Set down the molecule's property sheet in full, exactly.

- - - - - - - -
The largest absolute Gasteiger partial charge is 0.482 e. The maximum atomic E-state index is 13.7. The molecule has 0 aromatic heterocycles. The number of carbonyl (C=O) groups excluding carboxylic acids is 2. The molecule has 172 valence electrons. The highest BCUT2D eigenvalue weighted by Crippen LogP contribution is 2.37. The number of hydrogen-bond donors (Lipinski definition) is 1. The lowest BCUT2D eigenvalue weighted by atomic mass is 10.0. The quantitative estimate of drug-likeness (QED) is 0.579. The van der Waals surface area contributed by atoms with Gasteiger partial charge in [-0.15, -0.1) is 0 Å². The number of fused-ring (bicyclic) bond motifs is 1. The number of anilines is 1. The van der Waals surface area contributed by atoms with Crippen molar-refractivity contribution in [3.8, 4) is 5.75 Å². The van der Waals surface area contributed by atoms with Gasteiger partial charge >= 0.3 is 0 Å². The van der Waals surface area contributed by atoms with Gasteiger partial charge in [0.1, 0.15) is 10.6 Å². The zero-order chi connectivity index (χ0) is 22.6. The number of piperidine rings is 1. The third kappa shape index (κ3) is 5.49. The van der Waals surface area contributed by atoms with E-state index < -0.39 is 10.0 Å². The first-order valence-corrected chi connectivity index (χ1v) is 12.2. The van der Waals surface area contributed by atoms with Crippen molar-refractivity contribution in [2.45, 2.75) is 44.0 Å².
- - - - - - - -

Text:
The largest absolute Gasteiger partial charge is 0.482 e. The maximum atomic E-state index is 13.7. The molecule has 0 aromatic heterocycles. The number of carbonyl (C=O) groups excluding carboxylic acids is 2. The molecule has 172 valence electrons. The highest BCUT2D eigenvalue weighted by Crippen LogP contribution is 2.37. The number of hydrogen-bond donors (Lipinski definition) is 1. The lowest BCUT2D eigenvalue weighted by atomic mass is 10.0. The quantitative estimate of drug-likeness (QED) is 0.579. The van der Waals surface area contributed by atoms with Gasteiger partial charge in [-0.15, -0.1) is 0 Å². The number of fused-ring (bicyclic) bond motifs is 1. The number of anilines is 1. The van der Waals surface area contributed by atoms with Crippen molar-refractivity contribution in [3.8, 4) is 5.75 Å². The van der Waals surface area contributed by atoms with Gasteiger partial charge >= 0.3 is 0 Å². The van der Waals surface area contributed by atoms with Gasteiger partial charge in [0.1, 0.15) is 10.6 Å². The zero-order chi connectivity index (χ0) is 22.6. The number of piperidine rings is 1. The third kappa shape index (κ3) is 5.49. The van der Waals surface area contributed by atoms with E-state index < -0.39 is 10.0 Å². The first-order valence-corrected chi connectivity index (χ1v) is 12.2. The van der Waals surface area contributed by atoms with Crippen molar-refractivity contribution in [2.45, 2.75) is 44.0 Å².